Posted by SchoolDays Newshound, on 11/11/2015. Tags: Education And Politics Parenting
Dublin Senator and Fine Gael candidate for Dublin West, Catherine Noone, has today (Wednesday) called on the four Dublin Councils to adopt a ‘no fry zone’ of 500m around schools and playgrounds.
Senator Noone states that this move would, in effect, mean that no new takeaways or franchise fast food outlets would be allowed to open within 500 metres of schools or playgrounds.
The proposed opening of fast food outlets near schools has caused controversy in recent times including objections by several local schools in Greystones, Co Wicklow in response to the news that a McDonald's drive-through was granted planning permission across the road from their schools.
The schools in question, with around 1,800 enrolled students between them, have opposed the construction of the fast food restaurant. As previous reports have found, Ireland has already seen a staggering rise in childhood obesity and this concern was one of the grounds of appeal made by the schools.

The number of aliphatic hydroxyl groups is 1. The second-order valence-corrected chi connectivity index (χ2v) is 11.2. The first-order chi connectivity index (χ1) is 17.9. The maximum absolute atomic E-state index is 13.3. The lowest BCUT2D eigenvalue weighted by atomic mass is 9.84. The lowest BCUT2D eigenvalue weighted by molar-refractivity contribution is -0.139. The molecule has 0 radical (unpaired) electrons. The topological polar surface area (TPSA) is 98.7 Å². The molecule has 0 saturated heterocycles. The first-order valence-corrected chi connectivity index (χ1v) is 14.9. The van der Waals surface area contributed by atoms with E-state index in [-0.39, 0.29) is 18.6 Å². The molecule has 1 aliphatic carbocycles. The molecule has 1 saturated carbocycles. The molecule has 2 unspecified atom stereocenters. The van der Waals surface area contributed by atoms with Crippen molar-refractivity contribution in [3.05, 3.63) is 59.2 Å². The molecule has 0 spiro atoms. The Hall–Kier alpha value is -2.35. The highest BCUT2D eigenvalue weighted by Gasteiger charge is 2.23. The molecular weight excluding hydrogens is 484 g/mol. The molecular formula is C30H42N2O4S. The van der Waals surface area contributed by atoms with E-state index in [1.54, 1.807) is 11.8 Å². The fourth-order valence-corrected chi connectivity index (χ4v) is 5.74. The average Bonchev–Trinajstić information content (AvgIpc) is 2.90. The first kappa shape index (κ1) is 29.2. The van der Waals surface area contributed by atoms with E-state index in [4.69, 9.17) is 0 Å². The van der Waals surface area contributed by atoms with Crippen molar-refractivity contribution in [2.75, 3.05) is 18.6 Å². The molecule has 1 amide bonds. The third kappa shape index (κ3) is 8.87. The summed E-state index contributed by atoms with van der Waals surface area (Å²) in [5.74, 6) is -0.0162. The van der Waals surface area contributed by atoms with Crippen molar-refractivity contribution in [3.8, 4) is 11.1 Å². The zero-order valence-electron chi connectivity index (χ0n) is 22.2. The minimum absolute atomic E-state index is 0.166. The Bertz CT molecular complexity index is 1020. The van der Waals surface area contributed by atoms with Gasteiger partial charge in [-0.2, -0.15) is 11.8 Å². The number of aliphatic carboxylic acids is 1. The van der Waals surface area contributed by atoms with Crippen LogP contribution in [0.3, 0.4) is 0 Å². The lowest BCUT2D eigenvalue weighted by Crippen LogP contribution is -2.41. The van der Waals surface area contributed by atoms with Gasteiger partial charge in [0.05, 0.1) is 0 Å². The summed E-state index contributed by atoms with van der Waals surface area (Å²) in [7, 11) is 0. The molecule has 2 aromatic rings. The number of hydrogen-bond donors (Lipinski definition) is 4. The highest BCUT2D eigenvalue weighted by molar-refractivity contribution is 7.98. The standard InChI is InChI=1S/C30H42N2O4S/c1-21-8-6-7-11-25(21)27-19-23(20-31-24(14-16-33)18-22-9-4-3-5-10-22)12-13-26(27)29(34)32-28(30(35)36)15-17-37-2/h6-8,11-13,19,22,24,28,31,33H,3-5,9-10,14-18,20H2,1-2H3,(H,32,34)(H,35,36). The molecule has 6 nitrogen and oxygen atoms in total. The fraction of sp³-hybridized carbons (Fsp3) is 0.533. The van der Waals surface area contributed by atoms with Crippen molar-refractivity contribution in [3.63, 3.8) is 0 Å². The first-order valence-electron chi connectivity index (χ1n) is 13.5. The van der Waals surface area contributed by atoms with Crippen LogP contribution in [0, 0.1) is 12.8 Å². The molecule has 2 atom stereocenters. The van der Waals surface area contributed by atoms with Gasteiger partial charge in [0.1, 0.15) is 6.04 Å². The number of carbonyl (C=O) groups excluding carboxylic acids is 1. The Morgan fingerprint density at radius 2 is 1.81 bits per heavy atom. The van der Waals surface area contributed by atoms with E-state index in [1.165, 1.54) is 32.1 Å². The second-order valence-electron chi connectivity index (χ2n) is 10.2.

The 'No Fry Zone' proposal was first raised early last year
when a coalition of health groups had appealed to the government to take action against childhood obesity.
Speaking on the initiative, Senator Noone explains the benefits of such a policy:
“Dublin City Council is currently preparing the new City Development Plan 2016 – 2022. This plan will set out the future development of our city over the next six years and is now open for submissions.
“I believe that in this Development plan there is scope to include some form of ‘no fry zone’ policy within the environs of Dublin City. However I believe we need to go one step further and implement this policy in Fingal, South Dublin and Dun Laoghaire-Rathdown County Councils also.
“There is a clear imperative to limit access to unhealthy fast foods for children. A quarter of 11-year-olds are now clinically obese. We are facing an obesity time bomb, which I have spoken about on many previous occasions.
“A study of Irish childhood obesity recently revealed that children who are obese have an 82% chance of remaining so into adulthood, compared with just 15% of children with a normal weight in childhood. I believe we need to do everything possible to stop that, and this is one such tool we can use”.
If you would like some advice on what to do if your child is overweight or obese, read here.
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